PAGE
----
Eye on China, India deploys three warships to South China Sea | India News

NEW DELHI: With three of its warships now reaching Singapore, India is all set to conduct naval exercises with `friendly’ countries in the contentious South China Sea, where a belligerent Beijing is locked in territorial disputes with its neighbours.
The long-range operational deployment of guided-missile destroyer INS Delhi, fleet tanker INS Shakti and anti-submarine warfare corvette INS Kiltan to the South China Sea, under Eastern Fleet commander Rear Admiral Rajesh Dhankhar, comes at a time when the Indian Navy is also closely monitoring Chinese satellite and missile tracking ships in the Indian Ocean Region (IOR).
TOI in end-March had reported that four Chinese “research” or spy vessels were present in the IOR. Apart from tracking ballistic missile tests by India, such dual-use ships map oceanographic and other data useful for navigation and submarine operations of the Chinese Navy.
The three Indian warships reached Singapore on Monday to “further strengthen the longstanding friendship and cooperation between the two maritime nations through a series of engagements and activities”, Navy spokesperson Commander Vivek Madhwal said.
“The Indian Navy and Republic of Singapore Navy have had robust relations spanning three decades of cooperation, coordination and collaboration with regular visits, exchange of best practices, and reciprocal training arrangements. The current deployment underscores the strong linkages between them,” he added.
With an aggressive China figuring high on their radar screens, India has been steadily upgrading defence ties with Asean countries like Singapore, Vietnam, Indonesia and the Philippines through regular joint exercises, military exchanges and training programmes.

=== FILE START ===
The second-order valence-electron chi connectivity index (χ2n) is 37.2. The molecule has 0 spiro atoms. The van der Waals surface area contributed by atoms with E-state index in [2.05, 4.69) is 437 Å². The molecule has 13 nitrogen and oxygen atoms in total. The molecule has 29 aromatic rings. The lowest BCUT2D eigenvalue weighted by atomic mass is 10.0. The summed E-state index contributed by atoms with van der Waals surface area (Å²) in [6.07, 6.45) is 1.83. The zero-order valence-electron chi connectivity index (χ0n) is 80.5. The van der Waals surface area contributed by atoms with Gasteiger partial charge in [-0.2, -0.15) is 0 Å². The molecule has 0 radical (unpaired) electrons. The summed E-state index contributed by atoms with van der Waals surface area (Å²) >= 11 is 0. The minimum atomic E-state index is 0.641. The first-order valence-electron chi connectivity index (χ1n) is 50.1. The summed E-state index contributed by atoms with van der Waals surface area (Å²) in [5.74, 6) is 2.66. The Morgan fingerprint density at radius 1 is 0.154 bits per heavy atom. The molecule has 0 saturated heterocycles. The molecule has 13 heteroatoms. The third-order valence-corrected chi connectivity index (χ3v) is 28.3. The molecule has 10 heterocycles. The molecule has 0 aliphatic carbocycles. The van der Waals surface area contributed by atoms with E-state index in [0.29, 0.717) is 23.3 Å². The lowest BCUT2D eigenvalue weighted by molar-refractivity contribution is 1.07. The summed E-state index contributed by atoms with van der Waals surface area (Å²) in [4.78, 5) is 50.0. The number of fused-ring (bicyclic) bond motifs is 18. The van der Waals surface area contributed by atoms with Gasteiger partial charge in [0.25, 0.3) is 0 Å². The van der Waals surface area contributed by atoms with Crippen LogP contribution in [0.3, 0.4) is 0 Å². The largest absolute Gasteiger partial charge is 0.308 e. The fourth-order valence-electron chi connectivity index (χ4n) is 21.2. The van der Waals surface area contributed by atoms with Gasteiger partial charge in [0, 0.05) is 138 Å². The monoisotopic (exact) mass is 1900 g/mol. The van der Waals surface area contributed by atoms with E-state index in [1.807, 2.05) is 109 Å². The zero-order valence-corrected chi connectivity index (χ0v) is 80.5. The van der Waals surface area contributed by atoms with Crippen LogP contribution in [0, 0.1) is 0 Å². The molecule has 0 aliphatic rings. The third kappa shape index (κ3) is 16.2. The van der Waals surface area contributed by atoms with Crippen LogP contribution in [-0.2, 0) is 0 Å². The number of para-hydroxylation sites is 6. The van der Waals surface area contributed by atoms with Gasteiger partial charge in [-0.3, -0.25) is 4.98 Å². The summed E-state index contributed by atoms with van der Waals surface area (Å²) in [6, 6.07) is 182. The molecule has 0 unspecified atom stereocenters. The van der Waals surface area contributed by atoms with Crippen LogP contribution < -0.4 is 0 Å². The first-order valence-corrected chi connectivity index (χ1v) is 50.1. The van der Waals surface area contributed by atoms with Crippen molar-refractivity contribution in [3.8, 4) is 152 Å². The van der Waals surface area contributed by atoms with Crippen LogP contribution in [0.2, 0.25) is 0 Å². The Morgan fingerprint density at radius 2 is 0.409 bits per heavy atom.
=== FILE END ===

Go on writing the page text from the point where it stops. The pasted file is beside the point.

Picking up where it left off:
Towards this end, the first-ever Asean-India maritime exercise (AIME) was also conducted in May last year. Warships from India, the Philippines, Indonesia, Singapore, Malaysia, Thailand, Brunei and Vietnam had then conducted joint drills in the South China Sea.
India also wants to crank up arms supplies to Asean countries after beginning deliveries of the 290-km BrahMos supersonic cruise missiles to the Philippines last month under the $375 million deal inked in January 2022.
China has for long been pursuing “grey zone” tactics, utilising the operational space between peace and war to coerce neighbours and push its expansionist territorial claims in the Indo-Pacific, stretching from the South China and East China Seas to the land frontier with India.
India is concerned about China’s expanding naval presence and logistical bases in the IOR as well as its growing collusion with Pakistan in the maritime domain. With already the world’s largest Navy with 355 warships and submarines, China is also helping Pakistan build a strong maritime force. Beijing, for instance, has already delivered four Type 054A/P multi-role frigates to Islamabad, while deliveries of eight Yuan-class diesel-electric submarines are also slated to begin soon.


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